What should we label such undemocratic, top-down planning? The Rule of Experts, or the Tyranny of Experts? Or what about the Rise of Transnational Anti-Democrats and Stealth Fascism? I have warned against “Stealth Socialism,” Marxism masquerading as something else. Perhaps we should also look out for “Stealth Fascism,” the authoritarian rule of a small group of individuals, hailing the glories of an invented past as the path to a powerful future. All possible only if we give up our freedoms in favor of their enlightened rule, of course.
The idea behind this Rule of Experts is that the world is too complex for “common people” to understand, and that enlightened despots or, in their own eyes, educated experts, should run things. There are several catches to this theory. First of all is the contempt for ordinary citizens we find among many self-appointed intellectuals and “experts.” This impulse is, in fact, probably one of the most important challenges to the democratic system. The irony is that these “élite” groups honestly think that anybody opposed to their policies are “anti-democratic forces” and warn against their “populism,” what others call the will of the people.
I know from personal experience that the ones championing Multiculturalism and mass-immigration have been élite groups and those sections of the general public with University education. Those without significant higher education, however, have been consistently skeptical of this project. And they were right. The logic behind “hate speech” laws is that the educated people should hold the uneducated “mob” and their destructive stupidity in check. But what if some of the most destructive stupidity resides in the most highly educated groups? Who are going to keep them from getting out of control, if they cannot be criticized or stopped?
Those spending years at abstract studies can sometimes become too removed from the harsh realities of everyday life to understand their more down-to-earth compatriots and appreciate their problems. What’s more dangerous is that they may not even care. Unfortunately, some “educated” persons like to come up with elaborate schemes for restructuring the entire society, and tend to view ordinary people as little more than ants, guinea pigs to be used and abused on the road to Utopia.
Another problem with the Rule of Experts idea is practical. Hayek warned already 60 years ago against the dangers of planning on an international basis. Yes, the world is a big, complex and fast-changing place, now during globalization more than ever. However, this is, in fact, a powerful argument against leaving experts to run our affairs. The changes are simply too complex for any one individual to comprehend. Modern men suffer from information overload, we simply have access to so much information that we cannot process everything and decide what’s important and what’s not. The downside to planning is the Law of Unforeseen Consequences. Society cannot function if run by an unrepresentative élite far removed from the issues at hand.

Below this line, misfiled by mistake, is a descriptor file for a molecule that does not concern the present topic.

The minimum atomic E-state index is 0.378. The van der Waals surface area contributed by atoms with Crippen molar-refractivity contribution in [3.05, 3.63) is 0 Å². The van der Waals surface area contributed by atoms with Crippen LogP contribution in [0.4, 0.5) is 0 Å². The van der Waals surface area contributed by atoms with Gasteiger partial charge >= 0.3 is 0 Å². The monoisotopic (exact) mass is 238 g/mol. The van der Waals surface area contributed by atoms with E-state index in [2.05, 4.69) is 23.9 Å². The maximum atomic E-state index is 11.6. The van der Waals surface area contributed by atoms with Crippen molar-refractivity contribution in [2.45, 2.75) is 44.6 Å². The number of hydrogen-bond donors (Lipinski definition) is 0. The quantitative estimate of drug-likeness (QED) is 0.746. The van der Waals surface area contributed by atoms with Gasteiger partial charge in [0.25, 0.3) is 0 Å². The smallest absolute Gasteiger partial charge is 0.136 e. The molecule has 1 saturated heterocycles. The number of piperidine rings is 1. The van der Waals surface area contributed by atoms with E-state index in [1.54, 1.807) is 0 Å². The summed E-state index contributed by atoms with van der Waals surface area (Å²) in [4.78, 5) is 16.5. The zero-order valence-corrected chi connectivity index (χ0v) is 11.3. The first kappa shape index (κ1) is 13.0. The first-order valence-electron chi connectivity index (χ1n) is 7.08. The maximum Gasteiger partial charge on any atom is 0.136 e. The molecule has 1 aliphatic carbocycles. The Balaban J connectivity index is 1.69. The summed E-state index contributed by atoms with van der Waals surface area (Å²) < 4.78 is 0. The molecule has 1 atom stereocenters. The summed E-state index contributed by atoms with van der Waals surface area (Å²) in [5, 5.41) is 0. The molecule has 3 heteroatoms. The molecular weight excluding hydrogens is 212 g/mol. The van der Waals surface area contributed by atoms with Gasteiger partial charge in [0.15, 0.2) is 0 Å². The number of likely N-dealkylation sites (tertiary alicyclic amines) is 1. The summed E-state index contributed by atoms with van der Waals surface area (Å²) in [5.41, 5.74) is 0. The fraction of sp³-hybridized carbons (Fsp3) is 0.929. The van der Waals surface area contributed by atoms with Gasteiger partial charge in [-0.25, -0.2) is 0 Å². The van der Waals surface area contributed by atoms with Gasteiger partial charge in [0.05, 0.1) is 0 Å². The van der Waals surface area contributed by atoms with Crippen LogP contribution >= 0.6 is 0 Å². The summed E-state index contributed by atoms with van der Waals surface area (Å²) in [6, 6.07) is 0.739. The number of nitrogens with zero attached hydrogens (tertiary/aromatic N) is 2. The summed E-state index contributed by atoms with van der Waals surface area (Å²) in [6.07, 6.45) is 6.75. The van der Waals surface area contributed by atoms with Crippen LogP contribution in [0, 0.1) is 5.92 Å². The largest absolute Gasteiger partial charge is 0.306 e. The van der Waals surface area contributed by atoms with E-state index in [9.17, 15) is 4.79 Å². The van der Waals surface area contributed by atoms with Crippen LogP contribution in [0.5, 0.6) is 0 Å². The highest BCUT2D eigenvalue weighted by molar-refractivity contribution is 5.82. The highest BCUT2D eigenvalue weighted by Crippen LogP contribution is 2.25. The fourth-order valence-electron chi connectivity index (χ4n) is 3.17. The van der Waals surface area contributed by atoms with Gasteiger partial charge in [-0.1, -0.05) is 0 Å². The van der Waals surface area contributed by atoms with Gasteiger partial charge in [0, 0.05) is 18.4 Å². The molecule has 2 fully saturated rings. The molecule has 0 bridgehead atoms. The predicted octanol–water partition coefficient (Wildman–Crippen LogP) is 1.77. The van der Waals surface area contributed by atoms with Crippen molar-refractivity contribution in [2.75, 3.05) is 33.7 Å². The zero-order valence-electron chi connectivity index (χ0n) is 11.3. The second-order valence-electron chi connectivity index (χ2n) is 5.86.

The European Union as it is today is probably one of the most powerful arguments against international planning there has ever been. The system is set up so that the élites shouldn’t have to be bothered with anything as prosaic as, say, the will of the people. However, does it also expose some flaws in the democratic system?
How could a few, selected people decide in back rooms to launch a huge project of the transformation of an entire continent, without being stopped or even have this Project acknowledged in public? Is democracy just a sham, an act where the general public is allowed to make minor decisions while powerful people move behind the scenes to make the most important decisions? Or is it the very set-up of such massive, transnational organizations such as the EU that moves power away from the people and into back rooms and the corridors of power? Is the creation of Eurabia an indication of democracy’s flaws, or an argument in favor of revitalizing it?
What happened to the ideal of investigative journalism, being of the side of the people and exposing abuse of power? There are people in the media who are criticizing the EU. Ironically, many of them are Socialists who think there is “too much capitalism” in the inner market. Leftists will, however, never criticize the worst aspects of it, the promotion of Multiculturalism, Muslim immigration and demonization of Israel and the United States, since these things fit their own, ideological agenda. European media are brimming with anti-Israeli and anti-American articles, yet hardly any of the mainstream journalists are writing about Eurabia or even mentioning the term. What happened to the free press? Was it merely an illusion, or did it get lost somewhere?